Despite unimaginable geopolitical reform and re-humanisation, which saw South Africa transition from colonialism, to apartheid, and now, to a democracy, Muslim education has retained both its character and content. Overdue questions remain unanswered as it becomes evident that while politics and the world of Muslims have shifted – locally and globally – Muslim education in South Africa has remained unchanged ideologically and pedagogically. With Arendt’s seminal essay, ‘Crisis in education’, at the back of our minds, we ask whether a lack (...) of crisis in Muslim education and hence Muslim communities in South Africa, is, in fact, its crisis? Has the cocooning of Muslim education rendered its educational institutions and communities incapable of self-critique, reflection and interrogation? The Islamisation or integration of Muslim education, we posit – in light of a skewed understanding and implementation - has not been responded to persuasively. Put differently, Islamisation, as a recognition that a crisis in Muslim education has unfolded, has not been appropriately understood and its implementation seems to have exonerated a crisis in Muslim education to the extent that such a crisis has been subtly ignored. That is, Islamisation itself presented a crisis to Muslim education with very few, if any scholars, willing to engage with it as a crisis of Muslim education, to which we offer a democratic response. (shrink)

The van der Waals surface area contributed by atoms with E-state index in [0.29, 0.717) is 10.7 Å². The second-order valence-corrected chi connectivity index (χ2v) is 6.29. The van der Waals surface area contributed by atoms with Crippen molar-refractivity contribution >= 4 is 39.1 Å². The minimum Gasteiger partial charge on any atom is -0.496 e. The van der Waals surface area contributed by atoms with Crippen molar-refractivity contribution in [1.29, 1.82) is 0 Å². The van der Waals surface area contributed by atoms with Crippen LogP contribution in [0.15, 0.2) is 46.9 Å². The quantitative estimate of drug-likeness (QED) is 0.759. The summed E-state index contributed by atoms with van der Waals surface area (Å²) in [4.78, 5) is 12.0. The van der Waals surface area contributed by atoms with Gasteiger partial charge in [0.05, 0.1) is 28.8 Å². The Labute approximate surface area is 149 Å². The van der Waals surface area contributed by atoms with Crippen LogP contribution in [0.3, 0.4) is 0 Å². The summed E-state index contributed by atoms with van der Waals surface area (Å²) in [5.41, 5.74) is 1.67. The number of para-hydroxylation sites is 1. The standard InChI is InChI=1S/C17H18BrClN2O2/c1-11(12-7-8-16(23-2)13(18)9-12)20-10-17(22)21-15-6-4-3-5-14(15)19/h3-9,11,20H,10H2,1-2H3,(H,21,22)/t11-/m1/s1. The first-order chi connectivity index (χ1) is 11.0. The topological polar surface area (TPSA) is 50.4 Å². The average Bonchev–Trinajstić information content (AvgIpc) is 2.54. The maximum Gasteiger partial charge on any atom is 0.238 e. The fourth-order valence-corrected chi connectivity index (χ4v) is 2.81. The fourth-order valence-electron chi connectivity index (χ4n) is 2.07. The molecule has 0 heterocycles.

Inasmuch as Muslim governments all over the world dissociate themselves from despicable acts of terror, few can deny the brutality and violence perpetrated especially by those in authoritative positions like political governments against humanity. Poignant examples are the ongoing massacre of Muslim communities in Syria, Iraq, Afghanistan and Pakistan by those government or rebel forces intent on eliminating the other whom they happen to find unworthy of living. This article attempts to map Islamic education’s response to violence and terror often (...) perpetrated against people considered to be in vehement disagreement with another, for instance, Muslim rebel forces assassinating Christians in Syria and destroying ancient monasteries, Muslim jihadist fighters kidnapping and assassinating people in revengeful acts of terror and Muslim government militia quelling resistant forces that oppose the government’s so-called reformist agenda. In arguing against any form of violence, we show how Islamic education cannot and should not be associated with any act of violence. Put differently, we take issue with any act of violence even if minimally applied to disrupt acts of violence. On the contrary, we argue that Islamic education is intimately connected to the practice of public deliberation that engenders a community of becoming that will always undermine violence. We develop our argument in the following way: firstly, we give an account of a maximalist view of Islamic education in relation to the notion of a Muslim community in becoming; secondly, in relation to Agamben’s seminal thoughts on potentiality and becoming, we show that a Muslim community in becoming is averse to violence; finally, we argue as to how forgiveness, risk-taking and civility as instances of deliberation can counteract terror, more specifically on the part of a Muslim community in potentiality and becoming. (shrink)